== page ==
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Editorial Reviews. From Publishers Weekly. Stone's adrenaline-packed debut is not for the faint of heart. Max Mingus, an ex-Miami cop and PI, wants to get his.
Table of contents

As we parted ways, never to meet again, he said:.


  • Mr Clarinet (Max Mingus, book 1) by Nick Stone.
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Very sad, I think. Where did all that potential go? What happened? And what does happen to youthful promise? Terry Flynt is a contradiction. On the outside, Terry appears to be a very conservative chap — loves his family, dotes on his kids and is a teetotaler.

An interview with Nick Stone, author of The Verdict

He still pines for his first love who dumped him. Terry is a loser in turnaround. He gets a second chance, but it comes at a price. What kind of research did you do for the book, and what is your writing process like?

Book review: Nick Stone's *Mr. Clarinet: The First Max Mingus Thriller*

I never saw any of them drunk. After three months, one of them asked me what I was doing, writing all the time. Have you always wanted to be a writer? Will you tell us more about yourself and your background? I pursued boxing quite seriously at amateur level in my teens until I got into Cambridge University. I was devastated at the time, but he was right. My father is from Glasgow, my mother from Haiti.

Mr. Clarinet

I was born in England, but was taken to Haiti to live with my grandparents when I was six months old. I have a younger brother, Seb, who is severely autistic.

My parents broke up in The divorce was one of those bitter, scorched earth ones, except there was a Kafkaesque twist to it too, because my father and mother ended up in litigation for the next 27 years. My paternal grandfather was a lawyer in Glasgow.

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He was a well-liked, well-respected officer. He died in action.

We look very alike. We have the same fixed stare. It was a fusion of noir and the vampire genre. Gritty and unremittingly dark, replete with supervillains, Mr Clarinet pays homage to pulp fiction and film noir. Perhaps more James Ellroy than Graham Greene, Mingus's scrapes in Port-au-Prince have an immediacy and an authenticity that are absent from many other thrillers. In one nightmarish scene Mingus carelessly wanders out of a bar and finds himself lost in a deserted district. When he refuses to give money to a shoeless kid, he is surrounded by a feral mob and has no choice but to open fire to avoid being ripped to pieces.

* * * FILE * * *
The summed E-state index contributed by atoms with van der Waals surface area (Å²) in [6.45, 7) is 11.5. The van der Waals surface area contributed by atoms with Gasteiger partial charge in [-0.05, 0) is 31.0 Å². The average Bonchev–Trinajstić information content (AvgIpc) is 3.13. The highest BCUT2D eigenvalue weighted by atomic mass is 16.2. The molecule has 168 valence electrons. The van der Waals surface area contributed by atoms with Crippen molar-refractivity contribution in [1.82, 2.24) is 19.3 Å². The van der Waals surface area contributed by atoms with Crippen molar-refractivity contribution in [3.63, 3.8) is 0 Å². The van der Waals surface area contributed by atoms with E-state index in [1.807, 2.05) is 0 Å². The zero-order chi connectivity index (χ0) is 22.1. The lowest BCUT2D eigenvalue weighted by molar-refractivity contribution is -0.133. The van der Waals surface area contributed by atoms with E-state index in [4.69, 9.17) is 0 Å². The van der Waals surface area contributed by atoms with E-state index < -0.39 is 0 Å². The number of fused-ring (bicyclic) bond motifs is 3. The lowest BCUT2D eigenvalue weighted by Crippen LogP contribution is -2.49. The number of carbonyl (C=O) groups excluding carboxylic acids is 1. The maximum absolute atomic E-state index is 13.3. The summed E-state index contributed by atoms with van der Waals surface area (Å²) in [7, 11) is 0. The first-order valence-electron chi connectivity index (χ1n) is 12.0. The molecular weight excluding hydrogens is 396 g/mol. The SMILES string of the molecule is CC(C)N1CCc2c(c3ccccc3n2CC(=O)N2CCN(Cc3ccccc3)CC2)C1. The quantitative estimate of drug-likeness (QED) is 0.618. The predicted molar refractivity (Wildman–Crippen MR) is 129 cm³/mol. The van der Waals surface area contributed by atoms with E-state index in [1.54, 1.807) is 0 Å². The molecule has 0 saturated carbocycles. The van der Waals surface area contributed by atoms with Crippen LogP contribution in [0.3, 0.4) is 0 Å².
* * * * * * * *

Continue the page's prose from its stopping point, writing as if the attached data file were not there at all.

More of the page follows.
Perhaps some of that gripping, terrible reality comes from Stone's Haitian roots, having spent part of his childhood there his mother is Haitian, his father the historian Norman Stone. However, each word seems to have been considered carefully, evaluated for its overall impact, and then polished until it gives off its own brilliance.

Stone's chapters work like short stories or fictional vignettes, satisfying in their individual rights, but precisely woven together around the magnetic figure of Max Mingus. Clarinet is crime fiction at its artistic and engrossing zenith -- challenging, compelling and offering insights that burrow without fanfare or any warning into the reader's delicate psyche. The only problem I had with this work is that in closing it, I needed to take a long, cold shower, because the tale had left me feeling so damned grungy.

The last time I'd experienced that was the day I turned over the final page of Thomas Harris' seminal work, Red Dragon , which introduced cannibalistic killer Dr. Hannibal Lecter. Ali Karim is an industrial chemist, freelance journalist and book reviewer living in England. In addition to being a contributing editor at January Magazine , he's also the assistant editor of the e-zine Shots , writes for Deadly Pleasures and Crimespree magazines, and is an associate member and literary judge for both the British Crime Writers Association and The International Thriller Writers Inc.

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Karim is currently working on Black Operations , a violent techno-thriller. Trust me when I say that this is one very scary, but unputdownable tome.

However, it has also cost several previous detectives dearly, as Mingus discovers in the opening scene: "There's one other thing," Carver said when he'd finished talking. Make that very dangerous.


  1. Mr. Clarinet: A Novel (Max Mingus Thriller) - AbeBooks - Nick Stone: .
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  4. Things didn't turn out too right for them. Carver's face turned grim and his skin lost a little of its color. Much worse.